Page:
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Poetry Coursework:Two Scavengers in a Truck, Two Beautiful People in a Mercedes (Lawrence Ferlinghetti) and Nothing's Changed (Tatamkhulu Afrika)

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Introduction

Poetry Coursework: Two Scavengers in a Truck, Two Beautiful People in a Mercedes (Lawrence Ferlinghetti) and Nothing's Changed (Tatamkhulu Afrika) The American Constitution clearly states that all men are created equally and should have the same opportunities as each other. However, Ferlinghetti believes this is not true. In his observation he sees the garbagemen or 'scavengers' tired and weary from their route, working hard but still in unavoidable poverty. Also using a word like scavengers he compares the garbagemen to rodents scrounging a living at the bottom of society. He then sees the 'elegant' couple in an 'elegant' Mercedes, loving their life, not a care in the world, both wealthy and smart. The woman 'so casually coifed' and the man in 'a hip three piece suit' who, have both benefited from the inequality of the American Constitution, taking it easy in their heavenly life. Ferlinghetti understands the unfairness of the Constitution but knows deep down that it cannot change and will never change. In the poem Ferlinghetti makes many contrasts between the scavengers and the elegant couple. The title shows us straight away that the poem will be about the contrasts between two pairs of people. 'Scavengers' is a derogatory term for the garbagemen because it suggests that they live off the rubbish of others - a scavenger beetle lives off rotting flesh. However, 'Beautiful People' is a compliment. So, right from the start, we feel the garbagemen are at a disadvantage. ...read more.

Middle

In the 1960s, as part of its policy of apartheid (or separate development) the government declared District Six a 'whites only' area, and began to evacuate the population. Over a period of years the entire area was razed to the ground. Most of it has never been built on. The poem was written just after the official end of the apartheid. Afrika returned to District Six and was shocked to still see the same inequalities as before. Its title of 'Nothings Changed' suggests that Afrika's hopes for a fresh start and a better community for the inhabitants had failed. The poem is set out in six stanzas, each of eight fairly short lines. This kind of regularity in the layout creates a sense of control, the poet is very clear about what he is feeling - no sudden flying into a rage. But within that pattern the length of the sentences varies from a whole stanza to just two words. The first stanza is a calm opening to the poem that puts us 'in the poet's shoes'. It is as if we are walking with the poet across the rough ground seeing what he sees. Afrika cleverly expresses a possible future for District Six by using the word seeds. A seed suggests a potential for growth and expansion for District Six. The people have the will to change the are for the better and all they need is a little time to do so. ...read more.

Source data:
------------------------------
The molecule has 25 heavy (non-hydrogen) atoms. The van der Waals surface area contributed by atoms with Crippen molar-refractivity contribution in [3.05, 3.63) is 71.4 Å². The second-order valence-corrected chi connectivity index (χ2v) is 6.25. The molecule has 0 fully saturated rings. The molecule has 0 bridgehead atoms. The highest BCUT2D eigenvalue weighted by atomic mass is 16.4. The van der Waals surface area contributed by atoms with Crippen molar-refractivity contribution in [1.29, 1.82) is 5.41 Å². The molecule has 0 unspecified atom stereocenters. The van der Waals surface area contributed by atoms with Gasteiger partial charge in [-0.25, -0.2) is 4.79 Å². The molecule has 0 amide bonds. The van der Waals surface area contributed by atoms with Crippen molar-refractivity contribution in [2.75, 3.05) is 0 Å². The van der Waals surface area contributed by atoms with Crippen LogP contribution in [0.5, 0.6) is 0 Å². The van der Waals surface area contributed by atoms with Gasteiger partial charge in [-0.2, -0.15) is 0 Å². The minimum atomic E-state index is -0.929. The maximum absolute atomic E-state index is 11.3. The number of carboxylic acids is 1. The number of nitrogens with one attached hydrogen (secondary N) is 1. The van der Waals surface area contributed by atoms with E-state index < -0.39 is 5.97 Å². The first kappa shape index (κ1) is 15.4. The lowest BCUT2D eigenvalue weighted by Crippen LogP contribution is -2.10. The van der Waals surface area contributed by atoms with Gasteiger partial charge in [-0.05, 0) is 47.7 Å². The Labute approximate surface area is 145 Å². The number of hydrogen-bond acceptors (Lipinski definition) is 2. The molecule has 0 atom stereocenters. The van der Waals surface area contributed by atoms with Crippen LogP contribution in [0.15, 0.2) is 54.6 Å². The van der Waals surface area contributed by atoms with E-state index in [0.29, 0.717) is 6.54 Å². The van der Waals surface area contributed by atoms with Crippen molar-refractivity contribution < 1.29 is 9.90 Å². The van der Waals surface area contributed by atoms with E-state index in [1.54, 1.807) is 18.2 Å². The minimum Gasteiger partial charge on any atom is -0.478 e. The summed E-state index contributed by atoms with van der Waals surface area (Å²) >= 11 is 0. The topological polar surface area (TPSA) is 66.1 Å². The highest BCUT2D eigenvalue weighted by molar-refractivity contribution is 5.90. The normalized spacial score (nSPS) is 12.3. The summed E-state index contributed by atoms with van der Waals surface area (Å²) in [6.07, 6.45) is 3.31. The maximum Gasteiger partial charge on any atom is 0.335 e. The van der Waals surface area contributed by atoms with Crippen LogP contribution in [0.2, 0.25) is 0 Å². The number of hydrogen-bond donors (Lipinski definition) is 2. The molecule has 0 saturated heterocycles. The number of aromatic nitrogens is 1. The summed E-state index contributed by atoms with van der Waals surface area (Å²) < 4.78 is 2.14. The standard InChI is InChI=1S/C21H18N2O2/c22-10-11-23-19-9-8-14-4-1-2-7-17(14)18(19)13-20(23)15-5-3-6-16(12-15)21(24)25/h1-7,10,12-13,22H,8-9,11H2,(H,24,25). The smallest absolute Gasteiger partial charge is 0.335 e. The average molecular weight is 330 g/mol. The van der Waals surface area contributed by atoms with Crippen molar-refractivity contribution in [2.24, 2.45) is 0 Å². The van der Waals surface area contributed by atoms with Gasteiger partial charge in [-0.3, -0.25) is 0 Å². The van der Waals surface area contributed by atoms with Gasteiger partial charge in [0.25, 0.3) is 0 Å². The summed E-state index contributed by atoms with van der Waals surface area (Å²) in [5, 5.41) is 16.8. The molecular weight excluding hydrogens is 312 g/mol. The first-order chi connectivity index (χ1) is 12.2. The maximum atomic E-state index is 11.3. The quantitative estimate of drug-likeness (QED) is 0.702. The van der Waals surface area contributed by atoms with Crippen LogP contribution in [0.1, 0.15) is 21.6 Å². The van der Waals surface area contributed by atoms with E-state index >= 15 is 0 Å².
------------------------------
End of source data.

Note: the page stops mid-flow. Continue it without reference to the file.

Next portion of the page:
Conclusion

Nothing's changed.' And indeed nothing has changed at all. Although these poems were written at opposite ends of the Earth they both have some striking resemblances. Firstly, they both depict the inequalities of different types of people. In Two Scavengers Ferlinghetti compares the rich and the poor and cleverly identifies the many differences between them. In Nothing's Changed Afrika shows us how different races of people are treat just because of the colour of their skin. Their differences however, are superficial, as they are exactly the same inside. They also both speak about the corruption of the systems of which they are under. Ferlinghetti uses the phrase 'across that small gulf In the high seas of this democracy' This simple phrase begs the question - Is this really a democracy? Afrika chooses not to ask the question directly, but expects you to ask the question yourself. In his autobiography he wrote: 'We may have a new constitution, we may have on the face of it a beautiful democracy, but the racism in this country is absolutely redolent. We try to pretend to the world that it does not exist, but it most certainly does, all day long, every day, shocking and saddening and terrible. I am full of hope. But I won't see a change in my lifetime. It's going to take a long time. In America it's taken all this time and it's still not gone... So it will change. But not quickly, not quickly at all.' ...read more.

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